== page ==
December 10, 2006
Topic Summary & A Network Sponsored Rival to Youtube?
This is a very conveniently timed news story, because we can use this story to sum up the developments in the "marketing on social network sites" topic while we attack the article. Hooray!
An extremely recent article out of Asia reports that multiple entertainment networks, including Fox, Viacom, CBS, and NBC want to cooperate to create an alternative to youtube.
The reasoning behind the deal, apparently, is so that these networks can cash in on advertisements that prior to this point youtube would take a cut of. In light of the developments to the topic over the semester, it seems as though this has some benefits, but suffers from drawbacks that are surprisingly not seen by the networks.
We can start with the good - viral video is where it's at right now on the internet. Youtube is getting millions of hits, google video is doing alright (though I still have no idea how they're positioning themselves seeing as though they own youtube also), and the networks are latching onto this. We blogged about a week ago about how CBS is really benefitting from creating their own channel on the service, in fact.
But we've already done a bunch of entries on why youtube is good for these groups so I'll skip to the bad.
First - how the hell do these networks expect to be able to work together? They represent 4 of the 5 top entertainment entities in the world (with ABC absent - which might not be a terrible idea) and as they normally compete for viewers and clicks, it is insane to believe that they'll be able to completely figure out the revenue-sharing aspect of this deal without a huge problem.
Second - youtube is not this incredibly ridiculous concept that required 1000 of the brightest individuals in the world to come up with. It is online video. It is popular because of a few reasons -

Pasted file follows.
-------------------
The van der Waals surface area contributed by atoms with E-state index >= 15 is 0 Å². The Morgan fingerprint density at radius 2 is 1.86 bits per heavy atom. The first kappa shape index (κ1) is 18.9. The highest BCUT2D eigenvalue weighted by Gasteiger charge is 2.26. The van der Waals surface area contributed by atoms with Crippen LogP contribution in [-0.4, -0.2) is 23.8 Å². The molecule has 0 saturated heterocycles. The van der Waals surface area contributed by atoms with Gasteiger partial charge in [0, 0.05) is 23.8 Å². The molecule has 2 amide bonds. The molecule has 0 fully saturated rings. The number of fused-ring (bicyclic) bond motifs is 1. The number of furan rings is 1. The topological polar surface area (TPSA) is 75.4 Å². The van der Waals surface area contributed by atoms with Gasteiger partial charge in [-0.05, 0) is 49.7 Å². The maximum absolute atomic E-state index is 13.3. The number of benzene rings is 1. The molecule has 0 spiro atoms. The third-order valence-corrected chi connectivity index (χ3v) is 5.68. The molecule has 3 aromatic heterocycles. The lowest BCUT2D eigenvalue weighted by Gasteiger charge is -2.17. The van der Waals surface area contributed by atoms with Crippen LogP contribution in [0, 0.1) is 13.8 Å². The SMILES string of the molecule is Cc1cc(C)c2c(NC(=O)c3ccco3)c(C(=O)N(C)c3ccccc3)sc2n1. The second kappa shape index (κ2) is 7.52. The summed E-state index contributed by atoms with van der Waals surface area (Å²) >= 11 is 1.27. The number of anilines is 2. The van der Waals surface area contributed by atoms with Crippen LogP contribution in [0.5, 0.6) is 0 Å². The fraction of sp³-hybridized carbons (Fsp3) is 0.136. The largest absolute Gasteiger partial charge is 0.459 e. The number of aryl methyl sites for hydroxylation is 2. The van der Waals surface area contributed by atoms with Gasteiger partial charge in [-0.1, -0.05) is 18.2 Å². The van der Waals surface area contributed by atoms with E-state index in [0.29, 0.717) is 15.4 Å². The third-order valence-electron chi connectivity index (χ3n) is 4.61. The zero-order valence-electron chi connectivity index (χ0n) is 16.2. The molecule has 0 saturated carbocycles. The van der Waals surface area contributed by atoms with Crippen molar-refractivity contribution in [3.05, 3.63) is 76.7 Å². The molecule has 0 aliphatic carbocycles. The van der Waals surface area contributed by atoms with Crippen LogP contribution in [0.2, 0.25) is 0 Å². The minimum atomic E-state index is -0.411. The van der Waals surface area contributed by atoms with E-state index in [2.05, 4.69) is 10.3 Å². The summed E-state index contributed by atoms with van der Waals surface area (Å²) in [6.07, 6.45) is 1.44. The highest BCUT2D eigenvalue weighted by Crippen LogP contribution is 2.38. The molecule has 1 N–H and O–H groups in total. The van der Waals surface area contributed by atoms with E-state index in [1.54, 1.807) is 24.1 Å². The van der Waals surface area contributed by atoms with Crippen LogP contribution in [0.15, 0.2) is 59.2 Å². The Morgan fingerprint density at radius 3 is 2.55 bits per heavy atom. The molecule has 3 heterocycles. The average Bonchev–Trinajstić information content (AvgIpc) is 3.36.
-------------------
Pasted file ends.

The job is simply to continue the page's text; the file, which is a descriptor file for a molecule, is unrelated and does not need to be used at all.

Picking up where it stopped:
2) EVERYONE has flash - no messy codecs to install (I'm looking at you, Mpeg4)
3) Users can upload anything they want.
So you're taking away 3 - fine, CBS' channel is already very popular, so it's not a big deal. 1 and 2 though... How hard can 1 and 2 be to replicate? Honestly? With minimal HTML skills, someone like me could create a tasteful alternative to youtube, well branded (for a specific network), ad-supported, etc. Basically all the things that youtube has with the added benefit of being completely contained on the network's specific server with their logos.
Up to this point, I'd thought that the networks' websites were far too complicated to navigate and the videos too varied, codec-wise, to be enjoyed by everyone. Is this why networks are flocking to some other youtube-type service? I can't imagine why else they would be, seeing as though they already offer a lot of this stuff on their own websites.
Now, one of the first things we blogged about was the fact that the NHL partnered with google video (and subsequently youtube) in an effort to get content out to as many people as possible. NHL.com exists, so why would they want to branch out?
Because youtube had already established itself as a great place for short clips. Highlights, like that sick Alexander Ovechkin goal I posted earlier, were youtube's forte. NHL.com has an outstanding video viewer in its own right (if you don't use a Mac - it uses Windows Media) but it is more of a databank of game clips that aren't easily accessible one at a time.
NBC, for example, would be much better served to put its clips up on its own site, with its own branding, with its own ads, with no mention of any other networks, and frankly, I can't understand why that is such a foreign concept to them.
Posted by moday at December 10, 2006 10:48 PM